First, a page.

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European youth encouraged to reach for the stars

The study of space has a strong connection with science, technology and culture, making it a unique and well-rounded educational tool. An EU network leveraged inspirational aspects of European space and astronomy programmes to attract young people to space-related careers.

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The EU-funded EUSPACE-AWE (EU SPACE AWARENESS) project engaged with children and teenagers both directly and indirectly to make space studies and science and technology more appealing. Efforts and actions centred on wide-ranging activities and high-quality educational resources for diverse groups that play an influential role in career decisions. Project work targeted “a better understanding of the career aspirations of space-related workers, the vision that children have of space and space science, and the identification of best practices towards stimulating the next generations of space scientists,” says Professor George Miley, who co-coordinated the project with Prof. Pedro Russo, both from the Leiden Observatory, Leiden University, the Netherlands. Reaching far and wide Through its dissemination and partner network, spanning 23 countries, EUSPACE-AWE succeeded in directly reaching over 70 000 people, including more than 4 000 students and 5 000 education professionals. A total of 34 face-to-face teacher training courses were held in 15 countries, helping to enhance the work of close to 500 teachers and education experts. Furthermore, 2 401 teachers from 68 countries participated in and completed the professional training of at least one massive open online course. Project partners hosted a 5-day International Space Education conference in 2016. Organised in collaboration with the European Space Agency and the Galileo Teacher Training Programme, the event brought in 100 professional educators, engaging them through presentations and workshops. They also hosted two 6-day summer schools in July 2016 and 2017 in Marathon, Greece. Involving some 50 teachers, these courses also helped EUSPACE-AWE to assess the impact of its developed materials. In line with the project’s high-priority approach to professional evaluation and sustainability, other outreach activities included high-impact events for teachers and policymakers at the European Parliament. Knowledge frontiers extended The project team has provided a repository of innovative peer-reviewed educational resources, all accessible through the EUSPACE-AWE website. A dedicated career hub offers information on opportunities in space exploration and the career potential it represents, and two toolkits highlight aspects of the Galileo and Copernicus satellites. The ‘Journey of Ideas’ resource helps build a bridge between Islamic culture and Latin Europe by highlighting important contributions to scientific progress from Islamic scientists. Another resource developed by the project is Space Scoop, a space news service for children from the age of 8 and up. This is an engaging tool that can be used in the classroom environment. It has also been showcased on the Universe Awareness website of the FP7 project EU-UNAWE. A series of videos is also available online, including one titled ‘Inspiring Every Child with our Wonderful Cosmos’. EUSPACE-AWE held a total of 160 events through its network, which comprises 14 formal nodes, 4 partner nodes and 6 informal organisations. Over 100 of these were public events and more than 40 focused on education professionals’ development in the use of space in the classroom. The Science Diplomacy and International Development symposium marked the closing of the project. New launches in the works As Prof. Miley states, “space research and knowledge about our universe are inspirational and exciting. Many scientists and engineers became interested in their disciplines through their early exposure to the fascinating world of space.” It’s not surprising then, that EUSPACE-AWE partners believe “education and outreach programmes that exploit space science are excellent value for money.” Project outcomes clearly mirror this through the extensive efforts of its international network and the myriad, all-encompassing resources it has provided for young Europeans and all those involved in their educational journey. The journey doesn’t end here. “We regard it as essential that our networks and extensive educational repositories be sustained,” the professor concludes. “We have begun taking initiatives to ensure this, including submitting a new proposal, SpaceEDU, to the Horizon 2000 Space Call.”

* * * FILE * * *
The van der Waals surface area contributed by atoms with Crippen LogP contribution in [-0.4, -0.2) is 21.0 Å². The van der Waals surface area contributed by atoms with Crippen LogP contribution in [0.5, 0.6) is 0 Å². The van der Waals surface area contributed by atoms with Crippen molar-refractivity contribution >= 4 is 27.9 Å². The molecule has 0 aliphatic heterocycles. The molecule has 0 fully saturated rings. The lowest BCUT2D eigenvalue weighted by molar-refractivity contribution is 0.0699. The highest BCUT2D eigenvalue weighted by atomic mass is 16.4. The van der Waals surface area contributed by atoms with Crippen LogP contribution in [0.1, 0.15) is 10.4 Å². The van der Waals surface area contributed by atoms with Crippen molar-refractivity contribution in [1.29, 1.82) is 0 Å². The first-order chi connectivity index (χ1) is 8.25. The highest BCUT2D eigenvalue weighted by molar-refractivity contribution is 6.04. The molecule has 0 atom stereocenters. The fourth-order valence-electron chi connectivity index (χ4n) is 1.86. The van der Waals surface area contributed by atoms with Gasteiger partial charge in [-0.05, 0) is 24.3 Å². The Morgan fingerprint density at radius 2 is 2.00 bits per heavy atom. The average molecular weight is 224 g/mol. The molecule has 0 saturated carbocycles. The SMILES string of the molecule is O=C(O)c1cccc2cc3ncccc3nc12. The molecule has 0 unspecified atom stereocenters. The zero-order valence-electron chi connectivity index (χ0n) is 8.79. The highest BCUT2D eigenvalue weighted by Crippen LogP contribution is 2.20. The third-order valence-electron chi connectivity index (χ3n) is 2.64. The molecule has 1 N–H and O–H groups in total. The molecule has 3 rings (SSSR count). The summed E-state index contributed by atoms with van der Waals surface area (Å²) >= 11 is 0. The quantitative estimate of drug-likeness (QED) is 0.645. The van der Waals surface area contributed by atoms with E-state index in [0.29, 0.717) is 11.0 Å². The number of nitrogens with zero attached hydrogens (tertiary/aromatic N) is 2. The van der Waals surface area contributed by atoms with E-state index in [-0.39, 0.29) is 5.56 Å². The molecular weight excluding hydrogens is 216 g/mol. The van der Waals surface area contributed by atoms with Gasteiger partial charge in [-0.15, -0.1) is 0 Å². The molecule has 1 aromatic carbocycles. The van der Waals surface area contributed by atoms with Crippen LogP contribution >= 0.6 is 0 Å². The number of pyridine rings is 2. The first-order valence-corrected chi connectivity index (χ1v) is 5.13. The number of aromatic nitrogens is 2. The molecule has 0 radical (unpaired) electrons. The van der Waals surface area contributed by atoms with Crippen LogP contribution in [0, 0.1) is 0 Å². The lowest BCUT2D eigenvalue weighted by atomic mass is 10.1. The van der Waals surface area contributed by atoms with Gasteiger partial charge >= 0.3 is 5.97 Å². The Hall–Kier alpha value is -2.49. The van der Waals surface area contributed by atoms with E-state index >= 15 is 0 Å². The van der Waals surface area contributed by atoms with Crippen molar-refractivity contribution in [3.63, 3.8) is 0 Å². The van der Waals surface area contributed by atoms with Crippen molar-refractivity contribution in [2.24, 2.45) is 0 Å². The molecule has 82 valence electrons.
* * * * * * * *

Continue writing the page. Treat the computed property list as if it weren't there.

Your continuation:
EUSPACE-AWE, space, education, science, career, educational resources, teacher training

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